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Hoffmann, R. A wiki for the life sciences where authorship matters. Nature Genetics (2008)
 
 
 
 
 

Effect of hydration on experimentally induced cerebral edema.

Although fluid restriction is often used to manage cerebral edema, there have been no controlled studies which demonstrate its benefit. We evaluated the effects of dehydration and overhydration on the development of cerebral edema in rats subjected to triethyltin poisoning or anoxic ischemia. Four days after triethyltin poisoning, the brains of control rats receiving maintenance hydration had a mean percentage of water of 79.56%; dehydration (5% of body weight) and overhydration groups were not statistically different at 79.95% and 79.86%, respectively. Forty-seven hours after an anoxic-ischemic insult consisting of unilateral carotid artery ligation and subsequent exposure to a 4% oxygen atmosphere for 30 min, the percentage of water in control rats was 79.12%; dehydration (13% of body weight) and overhydration groups were 79.10% and 79.16%, respectively. Histopathologic analysis of brain sections did not differentiate the hydration groups (triethyltin model only). Thus, cerebral edema was not altered by hydration status in either poisoned or ischemic animals.[1]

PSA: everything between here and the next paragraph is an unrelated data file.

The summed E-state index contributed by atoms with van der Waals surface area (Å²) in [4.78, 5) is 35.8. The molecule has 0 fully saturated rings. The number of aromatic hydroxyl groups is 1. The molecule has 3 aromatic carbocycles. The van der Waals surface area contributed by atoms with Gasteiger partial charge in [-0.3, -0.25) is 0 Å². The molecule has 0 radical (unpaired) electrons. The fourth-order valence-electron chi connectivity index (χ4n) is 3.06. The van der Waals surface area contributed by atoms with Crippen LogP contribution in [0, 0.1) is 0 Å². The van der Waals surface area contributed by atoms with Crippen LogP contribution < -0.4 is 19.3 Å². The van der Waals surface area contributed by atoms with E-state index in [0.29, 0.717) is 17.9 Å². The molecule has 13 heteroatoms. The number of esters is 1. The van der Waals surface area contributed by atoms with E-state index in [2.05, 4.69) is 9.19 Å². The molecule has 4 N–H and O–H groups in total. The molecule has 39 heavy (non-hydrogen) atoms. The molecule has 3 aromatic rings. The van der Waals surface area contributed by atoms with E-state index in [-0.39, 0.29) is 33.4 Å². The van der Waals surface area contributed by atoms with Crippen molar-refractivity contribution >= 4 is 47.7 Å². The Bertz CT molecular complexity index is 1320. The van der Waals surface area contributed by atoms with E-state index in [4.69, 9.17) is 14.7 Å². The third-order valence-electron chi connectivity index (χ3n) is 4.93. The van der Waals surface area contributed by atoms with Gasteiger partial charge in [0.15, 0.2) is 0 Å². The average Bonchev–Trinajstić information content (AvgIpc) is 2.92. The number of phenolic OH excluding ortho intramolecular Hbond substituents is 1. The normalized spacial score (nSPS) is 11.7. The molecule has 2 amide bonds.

References

  1. Effect of hydration on experimentally induced cerebral edema. Morse, M.L., Milstein, J.M., Haas, J.E., Taylor, E. Crit. Care Med. (1985) [Pubmed]
 
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